They faced tough questions — drafted by community members and drawn at random from a hat — about bolstering high school enrollment, recruiting more small businesses, and paving the way for more affordable housing.

When the audience members agreed with their positions, they waved green cards, with pictures of meaty tacos. When they heard something they didn’t like, they held up red cards, with pictures of fake tacos.

Red cards weren’t raised much. But the green cards filled the air when candidates shared ideas for increasing the pull of area open-enrollment high schools by expanding dual-language programs and the rigorous International Baccalaureate curriculum.

Related: Can a program designed for British diplomats fix Chicago schools? 

“We want our schools to be dual language so people of color can keep their roots alive and keep their connections with their families,” said Rossana Rodriguez, a mother of a Chicago Public Schools’ preschooler and one of challengers to incumbent Deb Mell in the city’s 33rd Ward.  

Mell didn’t appear at the forum, but another candidate vying for that seat did: Katie Sieracki, who helps run a small business. Sieracki said she’d improve schools by building a stronger feeder system between the area’s elementary schools, which are mostly K-8, and the high schools.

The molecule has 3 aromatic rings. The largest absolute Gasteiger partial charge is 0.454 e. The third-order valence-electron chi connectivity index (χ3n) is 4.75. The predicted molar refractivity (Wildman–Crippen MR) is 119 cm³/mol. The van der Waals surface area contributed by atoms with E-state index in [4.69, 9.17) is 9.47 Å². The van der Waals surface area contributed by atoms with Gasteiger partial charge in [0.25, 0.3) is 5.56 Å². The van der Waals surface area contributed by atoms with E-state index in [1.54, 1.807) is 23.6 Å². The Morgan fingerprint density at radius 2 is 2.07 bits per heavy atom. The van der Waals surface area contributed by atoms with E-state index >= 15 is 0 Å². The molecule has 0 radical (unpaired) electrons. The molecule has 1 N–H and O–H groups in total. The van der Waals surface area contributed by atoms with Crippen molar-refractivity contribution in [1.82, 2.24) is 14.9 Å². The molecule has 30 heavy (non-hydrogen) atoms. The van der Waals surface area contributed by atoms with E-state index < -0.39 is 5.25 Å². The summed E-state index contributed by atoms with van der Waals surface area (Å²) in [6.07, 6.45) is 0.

“We need to build bridges between our local elementary schools and our high schools, getting buy-in from new parents in kindergarten to third grade, when parents are most engaged in their children’s education,” she said.

Sieracki said she’d also work to design an apprenticeship program that connects area high schools with small businesses.

Green cards also filled the air when candidates pledged to reroute tax dollars that are typically used for developer incentives for school improvement instead.

At the end of the forum, organizers asked the 13 candidates to pledge to vote against new tax increment financing plans unless that money went to schools. All 13 candidates verbally agreed.

Aldermen have limited authority over schools, but each of Chicago’s 50 ward representatives receives a $1.32 million annual slush fund that be used for ward improvements, such as playgrounds, and also can be directed to education needs. And “aldermanic privilege,” a longtime concept in Chicago, lets representatives give the thumbs up or down to developments like new charters or affordable housing units, which can affect school enrollment.

Related: 7 questions to ask your aldermanic candidates about schools

Aldermen can use their position to forge partnerships with organizations and companies that can provide extra support and investment to local schools.

A January poll showed that education was among the top three concerns of voters in Chicago’s municipal election. Several candidates for mayor have recently tried to position themselves as the best candidate for schools in TV ads.